Iron Horse soldiers investigate possible WMD site
by Spc. Vernon O'Donnell
TIKRIT, Iraq (Army News Service, May 6, 2003) -- Working from a tip by the local population, Special Forces soldiers located a possible Weapons of Mass Destruction site in northern Iraq near Bayji on April 25.
The site was secured by 4th Infantry Division (Iron Horse) soldiers and initially investigated by the division chemical officer, Maj. Ronald Gilliam. Two of Gilliam's field tests showed positive signs for blister agent.
The missiles and liquid-filled 55-gallon drums at the site were still under investigation with no final results available for public release as of May 6, said a Central Command official.
"We started with an aerial test to determine if the area was contaminated and the tests came back negative," said Gilliam, "then we opened the drums and tested with M8 paper, which came up positive for blister agent, and the M256 kit which also came back positive for blister."
With two positive test results, the 1/10 Cavalry, 4th ID, secured the area and an M93A1 Fox vehicle performed reconnaissance for any contamination nearby. A Sight Survey Team was notified of the potential chemical weapons so further testing could be performed on the rockets and containers, said Gilliam.
SST4 arrived at the location on April 27 to perform additional tests with more advanced equipment than is available within the division.
"We use the standard M8 paper test in addition to using the more reliable AP2C and APD2000 chemical detectors," said Lt. Col. Keith Johnson, SST4 commander. "These pieces of equipment and our training help eliminate some of the chance of this being a false positive reading."
The SST is an elite team of soldiers from various posts that have trained the last four months for WMD missions in the Middle East and Iraq, said Johnson. The training has included work with the CIA and visits to nuclear training facilities and chemical/biological weapons labs in order to better prepare the soldiers for the possible testing environments presented in the field.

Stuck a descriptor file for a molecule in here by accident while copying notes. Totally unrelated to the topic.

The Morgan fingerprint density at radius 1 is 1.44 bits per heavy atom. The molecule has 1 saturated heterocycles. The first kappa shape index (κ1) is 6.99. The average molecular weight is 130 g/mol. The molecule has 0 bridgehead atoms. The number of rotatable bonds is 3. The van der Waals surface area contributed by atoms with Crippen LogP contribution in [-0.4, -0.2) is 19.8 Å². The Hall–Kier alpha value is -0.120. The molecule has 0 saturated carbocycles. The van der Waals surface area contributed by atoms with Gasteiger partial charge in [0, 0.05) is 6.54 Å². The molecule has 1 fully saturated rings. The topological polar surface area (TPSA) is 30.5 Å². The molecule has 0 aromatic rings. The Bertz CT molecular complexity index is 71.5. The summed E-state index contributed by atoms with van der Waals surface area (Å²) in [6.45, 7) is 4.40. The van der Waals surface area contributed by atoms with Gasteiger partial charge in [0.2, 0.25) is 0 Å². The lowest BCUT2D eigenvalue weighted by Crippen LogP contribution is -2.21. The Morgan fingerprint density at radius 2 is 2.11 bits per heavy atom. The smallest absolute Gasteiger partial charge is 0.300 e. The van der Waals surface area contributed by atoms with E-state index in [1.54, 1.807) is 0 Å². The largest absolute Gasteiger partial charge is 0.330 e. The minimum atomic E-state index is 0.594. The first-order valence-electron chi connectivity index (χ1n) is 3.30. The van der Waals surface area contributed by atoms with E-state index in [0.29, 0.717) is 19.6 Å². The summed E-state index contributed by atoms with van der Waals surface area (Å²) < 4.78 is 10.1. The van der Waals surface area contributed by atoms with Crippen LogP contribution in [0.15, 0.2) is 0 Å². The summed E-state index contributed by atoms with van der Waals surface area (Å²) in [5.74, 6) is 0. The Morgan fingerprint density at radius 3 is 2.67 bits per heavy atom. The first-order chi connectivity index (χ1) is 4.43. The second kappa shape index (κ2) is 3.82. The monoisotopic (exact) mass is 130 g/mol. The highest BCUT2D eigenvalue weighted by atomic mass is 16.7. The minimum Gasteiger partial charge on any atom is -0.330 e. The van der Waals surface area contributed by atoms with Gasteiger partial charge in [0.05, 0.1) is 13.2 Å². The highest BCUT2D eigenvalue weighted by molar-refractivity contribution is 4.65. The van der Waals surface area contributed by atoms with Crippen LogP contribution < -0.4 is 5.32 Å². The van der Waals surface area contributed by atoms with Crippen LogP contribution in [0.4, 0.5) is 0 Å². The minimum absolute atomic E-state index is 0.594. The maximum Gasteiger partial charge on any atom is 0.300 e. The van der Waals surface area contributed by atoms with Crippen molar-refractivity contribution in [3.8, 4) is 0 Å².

"Our tests were not all positive for agents, but some of the new tests did come back showing signs of chemical agents," said Johnson.
Given the strong signs of toxic agents the Mobile Exploitation Team, a team comprised of joint services and countries, gathered a sample of the potential agent. This sample was then shipped back to the United States for final testing.
If the liquid turns out to be a chemical agent, the mission will turn to disposal of the WMD.
"This is the first find of this type for 4 ID in Iraq," said Gilliam, who has been a chemical officer for all of his 16 years in the Army. "This find is significant for 4 ID and the Army because it might prove the fact that we were right all along and that Saddam does have chemical weapons."
(Editor's note: Spc. Vernon O'Donnell is assigned to the 350th Mobile Public Affairs Detachment.)
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